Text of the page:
How SRAM could cut the cable on gear shifting

Electronic shifting for mountain bikes is now a reality thanks to Shimano’s XTR Di2 drivetrain. But spy shots of a new system, currently undergoing testing by a pro road team, could render this groupset out of date before it even hits the market.

The system is completely wireless, it’s being developed by SRAM and, chances are, it will probably find its way onto a mountain bike sooner or later.

So what do we know about it? Well, not much at the moment, but it definitely uses batteries in both the shifters and derailleurs and requires a robust signal that doesn’t suffer interference from smartphones and GPS units — it’s not known whether SRAM is using Bluetooth, ANT+ or a something else altogether. Obviously the batteries need to have a decent life, they have to be easy to charge and — to work in an off-road environment — the electronics have to be well sealed and robust.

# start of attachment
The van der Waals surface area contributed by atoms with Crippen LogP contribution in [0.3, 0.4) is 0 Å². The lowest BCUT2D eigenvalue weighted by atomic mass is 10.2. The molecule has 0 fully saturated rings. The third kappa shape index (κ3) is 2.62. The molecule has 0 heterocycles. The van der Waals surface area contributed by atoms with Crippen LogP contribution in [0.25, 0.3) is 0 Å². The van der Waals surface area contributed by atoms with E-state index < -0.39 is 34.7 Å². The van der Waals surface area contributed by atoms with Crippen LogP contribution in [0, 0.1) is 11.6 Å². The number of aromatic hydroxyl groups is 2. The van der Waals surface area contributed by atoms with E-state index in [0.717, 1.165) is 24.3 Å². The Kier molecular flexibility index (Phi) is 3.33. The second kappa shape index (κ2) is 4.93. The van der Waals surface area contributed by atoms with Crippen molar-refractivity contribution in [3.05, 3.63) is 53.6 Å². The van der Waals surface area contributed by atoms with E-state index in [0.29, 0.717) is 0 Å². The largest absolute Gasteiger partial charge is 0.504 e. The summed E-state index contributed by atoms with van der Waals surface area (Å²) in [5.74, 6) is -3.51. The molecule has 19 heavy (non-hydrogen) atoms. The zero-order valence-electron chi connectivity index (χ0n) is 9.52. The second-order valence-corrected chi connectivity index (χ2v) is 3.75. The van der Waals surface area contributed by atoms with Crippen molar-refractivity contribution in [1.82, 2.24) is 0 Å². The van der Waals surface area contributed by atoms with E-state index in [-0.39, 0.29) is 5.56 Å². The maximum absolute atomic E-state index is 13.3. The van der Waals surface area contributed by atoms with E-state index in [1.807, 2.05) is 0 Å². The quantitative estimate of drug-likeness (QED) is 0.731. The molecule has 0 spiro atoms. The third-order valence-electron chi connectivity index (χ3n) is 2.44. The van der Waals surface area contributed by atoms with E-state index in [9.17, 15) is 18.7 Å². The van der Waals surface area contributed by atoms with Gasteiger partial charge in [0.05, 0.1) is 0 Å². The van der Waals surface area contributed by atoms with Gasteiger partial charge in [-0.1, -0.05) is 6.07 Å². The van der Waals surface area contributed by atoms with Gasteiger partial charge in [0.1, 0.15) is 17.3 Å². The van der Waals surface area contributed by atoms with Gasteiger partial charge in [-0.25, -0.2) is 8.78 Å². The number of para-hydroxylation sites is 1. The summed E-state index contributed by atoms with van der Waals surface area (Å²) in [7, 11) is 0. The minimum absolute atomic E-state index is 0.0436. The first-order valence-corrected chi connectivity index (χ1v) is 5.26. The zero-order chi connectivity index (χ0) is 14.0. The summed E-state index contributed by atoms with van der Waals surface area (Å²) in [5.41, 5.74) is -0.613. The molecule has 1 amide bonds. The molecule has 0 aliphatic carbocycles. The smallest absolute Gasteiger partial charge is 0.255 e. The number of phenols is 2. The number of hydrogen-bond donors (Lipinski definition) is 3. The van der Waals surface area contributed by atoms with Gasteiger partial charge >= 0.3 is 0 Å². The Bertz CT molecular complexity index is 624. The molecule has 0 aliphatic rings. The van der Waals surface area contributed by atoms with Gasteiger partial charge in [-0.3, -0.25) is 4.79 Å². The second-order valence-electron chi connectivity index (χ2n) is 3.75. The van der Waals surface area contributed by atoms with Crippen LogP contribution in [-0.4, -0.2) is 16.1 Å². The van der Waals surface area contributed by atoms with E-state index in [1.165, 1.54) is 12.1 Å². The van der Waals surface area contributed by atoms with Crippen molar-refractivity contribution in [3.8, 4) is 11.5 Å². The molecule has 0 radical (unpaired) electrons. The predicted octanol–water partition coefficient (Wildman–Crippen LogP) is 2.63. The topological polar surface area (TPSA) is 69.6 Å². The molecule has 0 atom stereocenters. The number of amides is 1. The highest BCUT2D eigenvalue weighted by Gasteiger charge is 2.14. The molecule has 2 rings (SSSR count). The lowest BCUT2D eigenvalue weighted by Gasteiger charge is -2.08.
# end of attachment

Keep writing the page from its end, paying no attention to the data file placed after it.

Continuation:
SRAM wireless with blurb

While it’s pure speculation that SRAM will even consider bringing such technology to the mtb market, the opportunity to upstage Shimano may well be enough to overlook the potentially small sales and limited performance benefits. And the fact that SRAM is committed to single-ring drivetrains will definitely make development easier — not having to engineer a front derailleur will save time and money, while reducing weight from the final product.

Thinking laterally, there’s also no reason why a wireless system couldn’t replace the hydraulic remote on a Reverb dropper post, something that would simplify cable routing and make installation and maintenance a doddle.

Of course all we could get out of SRAM was: “product technology is still in a development phase with testing and refinement yet to occur. It’s being tested by some of our pro riders.”